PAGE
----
Cities of TGV Est

By Jay Brunhouse
This item appears on page 72 of the February 2008 issue.
To accommodate new TGV Est train traffic, the façade of the Strasbourg train station has been covered with a glass-and-steel arch that resembles a shimmering bubble.

Take one glance at the new timetable from Paris’ Gare de l’Est and you see that frequent 199-mph TGV Est trains reach Reims in 45 minutes, Strasbourg in two hours 20 minutes, Nancy in one hour 30 minutes, Metz in one hour 25 minutes and Luxembourg in two hours five minutes. The TGVs have opened for visitors the whole of northeastern France — the regions of Alsace, Lorraine and Champagne-Ardennes.

For a bonus, three to four daily TGVs from Charles de Gaulle airport train station take you directly to the scenic regions by avoiding downtown Paris train stations and joining the 199-mph Est Line shortly before the new Champagne-Ardenne TGV Station.

The airport chord westbound connects northeastern France with the 186-mph TGV Nord line for faster connections to and from Lille. For example, the trip Nancy-Lille takes three hours 20 minutes without having to change train stations in Paris. In Lille you can change to a Eurostar train to London or a Thalys to Brussels or Amsterdam.


Reims (Rheims) train station, now a 45-minute commute from Paris, has dedicated two platforms to the new TGV service, making it easier to visit Reims’ ( magnificent cathedral where 26 French kings were crowned. The cathedral, indeed most of the city, is less than a 20-minute walk from the station.

Others come to visit the miles of underground Champagne cellars that Dom Pérignon, the Champagne cellar master, originated. (“Come quickly, I am drinking the stars.”)

Although the Gothic Notre Dame Cathedral attracts hordes of visitors, most come only for the day. It is a shame they do not stay longer because when the day-tourists are gone, camaraderie runs high and visitors are welcome.

On the boulevard, cheerful residents flock to a line of diverse outdoor cafés that surpasses anything in Paris. Your choices are surprising, Champagne is the beverage of choice and the local white wines are excellent.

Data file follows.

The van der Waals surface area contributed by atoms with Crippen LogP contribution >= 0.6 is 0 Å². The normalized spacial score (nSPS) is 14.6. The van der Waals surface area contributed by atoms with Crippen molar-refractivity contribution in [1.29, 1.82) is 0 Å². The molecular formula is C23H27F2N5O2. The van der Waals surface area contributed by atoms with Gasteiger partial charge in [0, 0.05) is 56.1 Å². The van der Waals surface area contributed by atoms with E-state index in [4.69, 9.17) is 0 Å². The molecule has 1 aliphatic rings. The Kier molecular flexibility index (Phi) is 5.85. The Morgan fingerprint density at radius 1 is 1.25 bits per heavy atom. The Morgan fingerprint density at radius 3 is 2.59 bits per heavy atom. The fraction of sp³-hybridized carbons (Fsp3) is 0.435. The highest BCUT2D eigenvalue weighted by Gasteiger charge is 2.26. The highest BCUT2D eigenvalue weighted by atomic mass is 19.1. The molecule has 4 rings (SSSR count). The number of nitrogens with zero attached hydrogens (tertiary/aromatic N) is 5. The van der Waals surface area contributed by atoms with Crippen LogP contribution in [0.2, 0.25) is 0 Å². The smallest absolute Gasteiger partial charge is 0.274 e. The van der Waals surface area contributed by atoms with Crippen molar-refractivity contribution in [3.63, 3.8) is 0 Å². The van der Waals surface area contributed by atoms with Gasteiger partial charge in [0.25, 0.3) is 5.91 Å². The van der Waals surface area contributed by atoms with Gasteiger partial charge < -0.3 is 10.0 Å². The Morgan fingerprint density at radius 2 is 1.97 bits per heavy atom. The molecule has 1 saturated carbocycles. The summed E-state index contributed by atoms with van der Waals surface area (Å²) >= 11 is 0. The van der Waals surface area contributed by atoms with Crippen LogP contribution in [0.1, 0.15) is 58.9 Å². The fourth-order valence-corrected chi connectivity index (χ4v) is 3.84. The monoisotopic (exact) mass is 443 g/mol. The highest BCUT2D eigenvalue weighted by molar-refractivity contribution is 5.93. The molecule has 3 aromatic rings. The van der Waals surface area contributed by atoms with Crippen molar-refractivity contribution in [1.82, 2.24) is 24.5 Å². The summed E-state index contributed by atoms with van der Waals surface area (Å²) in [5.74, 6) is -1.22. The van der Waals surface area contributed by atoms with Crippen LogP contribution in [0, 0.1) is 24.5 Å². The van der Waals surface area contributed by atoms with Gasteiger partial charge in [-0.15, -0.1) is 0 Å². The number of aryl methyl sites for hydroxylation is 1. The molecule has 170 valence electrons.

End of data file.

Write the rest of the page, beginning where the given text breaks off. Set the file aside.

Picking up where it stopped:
Because hotel prices in Reims are on average 40% lower than comparable Parisian hotels, one can consider staying in Reims and visiting Paris on a lark.

City of coronations

Once the bishop of Reims baptized Clovis, the young warrior who pushed the Visigoths all the way into Spain, Reims became a City of Coronations. Almost all the great kings of France were anointed here. The most moving coronation was that of Charles VII on July 17, 1425, which took place in the middle of the Hundred Years War in the presence of Joan of Arc.

Visitors admire the wealth of fine sculptures on Strasbourg’s red sandstone Notre-Dame Cathedral. Photos: Brunhouse

Reims’ Notre-Dame Cathedral is not only a masterpiece of Gothic art (whose 800th anniversary will be celebrated in 2011) but a symbolic place in the kingdom of France. The interior is one of the greatest achievements of Gothic architecture. In the afternoon, the sun lights two rose windows on the west end of the nave and creates an awesome sight.

During the First World War, the cathedral was partly destroyed by shelling. On May 7, 1945, the document was signed that marked the surrender of Germany, and on July 8, 1962, the cathedral was the venue of General de Gaulle and Chancellor Konrad Adenhauer’s Franco-German Reconciliation.

Reims’ Cathedral of Notre-Dame, the former Abbey of Saint-Rémi and the Palace of Tau together are listed as a UNESCO World Heritage Site. Skilled stonemasons built Saint-Rémi Basilica just 1,000 years ago in 2007. Tau Palace, dating from 1690, is the former palace of the bishop of Reims. It houses some of the cathedral’s original statuary.

In Lorraine, the citizens of Nancy, the capital, boast that their elegant Place Stanislas is one of the most beautiful town squares in all of Europe and add that their city is full of Art Nouveau treasures such as the Musée de l’École de Nancy.